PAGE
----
But soon it became clear that it wasn’t enough to tell the story. All too often, once out on the streets, we’d hear our visitors say something like, “The people who lived in that tenement were good immigrants. Today, those people are just coming for the welfare. They don’t care about working or learning the language. They don’t want to be Americans.”

How could we challenge this perspective, a perspective our hands-on experience with hundreds of immigrants made us aware was flawed?

We decided to invite our public to join us after their tours for what we call “Kitchen Conversations.” Sitting around the table with a trained dialogue facilitator, visitors begin by describing their reaction to their tours, then discuss their personal relationship to the issue of immigration, and then move onto a contemporary issue.

I recently sat in on such a dialogue. One woman told the group, “I came to the museum by walking through Chinatown. I couldn’t even buy a tomato because those people don’t know English. And they never will—the way they shut themselves off in a Chinese-speaking area of town.”

The facilitator asked if anyone else had had the same experience that day, and another person had. Then she asked if anyone had family members who never learned English. Two hands shot up. “My grandmother only spoke Italian,” reported one. “Mine only spoke Yiddish,” admitted another. “Where did they work?” asked our facilitator. “In places where people spoke their language,” both replied. “Did their children learn English?” She asked. “Oh, yes, of course,” was the response.

Turning to the rest of the group, the facilitator asked if anyone could imagine why the immigrants congregating in Chinatown and the grandparents of the visitors who had spoken might have elected to live and work in foreignlanguage enclaves. “They needed to be able to get down to business right away,” reasoned one visitor. “You know, to shop and to negotiate and to work in their own language. Their children were going to learn English in school, but the parents needed to support the family.” Suddenly it became clear that it was possible to view the Chinese settlement not as a slap in the face to America but rather as a strategy employed not only by these immigrants but by earlier waves as well.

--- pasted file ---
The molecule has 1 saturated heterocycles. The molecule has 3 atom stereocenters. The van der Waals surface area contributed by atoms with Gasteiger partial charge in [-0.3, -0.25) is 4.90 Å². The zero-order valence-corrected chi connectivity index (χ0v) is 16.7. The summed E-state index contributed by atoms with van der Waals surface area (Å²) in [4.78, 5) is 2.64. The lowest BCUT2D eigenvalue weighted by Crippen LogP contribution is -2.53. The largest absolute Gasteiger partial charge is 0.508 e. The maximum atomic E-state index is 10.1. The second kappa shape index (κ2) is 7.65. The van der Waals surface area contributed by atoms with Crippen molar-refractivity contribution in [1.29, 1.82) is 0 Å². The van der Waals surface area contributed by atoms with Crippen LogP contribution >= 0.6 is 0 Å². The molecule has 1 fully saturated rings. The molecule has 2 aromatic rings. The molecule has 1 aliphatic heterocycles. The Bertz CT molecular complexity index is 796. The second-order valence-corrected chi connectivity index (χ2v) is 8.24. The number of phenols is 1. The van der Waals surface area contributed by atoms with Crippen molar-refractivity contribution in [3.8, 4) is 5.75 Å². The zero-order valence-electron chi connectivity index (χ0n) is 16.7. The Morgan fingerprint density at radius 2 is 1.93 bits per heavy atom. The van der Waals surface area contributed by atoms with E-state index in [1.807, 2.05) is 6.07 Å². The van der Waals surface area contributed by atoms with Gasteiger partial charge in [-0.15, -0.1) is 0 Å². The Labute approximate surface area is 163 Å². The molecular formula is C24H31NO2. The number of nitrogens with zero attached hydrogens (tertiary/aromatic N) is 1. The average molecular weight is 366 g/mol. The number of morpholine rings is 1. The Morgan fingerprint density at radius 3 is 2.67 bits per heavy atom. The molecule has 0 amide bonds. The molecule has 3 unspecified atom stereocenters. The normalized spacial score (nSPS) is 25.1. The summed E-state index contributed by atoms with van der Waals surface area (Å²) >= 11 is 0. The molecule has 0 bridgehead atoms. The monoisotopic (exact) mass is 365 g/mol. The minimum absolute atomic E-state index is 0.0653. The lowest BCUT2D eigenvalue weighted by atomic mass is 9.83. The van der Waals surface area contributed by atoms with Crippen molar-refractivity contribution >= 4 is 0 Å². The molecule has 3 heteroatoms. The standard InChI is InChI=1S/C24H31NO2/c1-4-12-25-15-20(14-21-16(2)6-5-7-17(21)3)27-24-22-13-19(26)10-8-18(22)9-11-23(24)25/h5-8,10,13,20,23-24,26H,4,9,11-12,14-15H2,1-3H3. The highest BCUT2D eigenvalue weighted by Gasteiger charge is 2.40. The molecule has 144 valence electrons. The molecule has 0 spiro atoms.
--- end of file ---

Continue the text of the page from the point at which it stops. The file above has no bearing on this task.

The delighted response of visitors over this experience has convinced us to add “Kitchen Conversations” after increasing numbers of tours, hoping to make it an integral part of the visitor experience.

Today, the Tenement Museum is on the verge of mounting an all-out campaign to obtain landmark designation for an area of the Lower East Side. If successful, this will be the first landmark district in the U.S. to commemorate the urban, immigrant, working-class, and poor experience. But, because we reside in an area that continues as an immigrant portal and where affordable housing is increasingly scarce, we decided to couple our campaign with a simultaneous effort to offer low-interest loans to any landlords who agreed to rehabilitate their buildings’ interior flats and make them available at affordable rents. We believe that any plan to preserve our area’s architectural heritage simply had to include a plan to preserve the neighborhood’s traditional role as a home for immigrants and other low- and moderate-income families.

Preservation and the Molding of Conscience

As historic preservationists, as keepers of the public memory, as molders of conscience, preservationists must be sure that our collection of sites tells all of our nation’s stories and tells them in such a way as to support the people in their desire to make sense of their situation, to decide on their positions, and to engage in finding solutions. And further, we must explore what other problems existing in our community might be addressed through our preservation efforts. The great 20thcentury librarian John Cotton Dana advised, “Learn what aid the community needs and fit the museum to those needs.”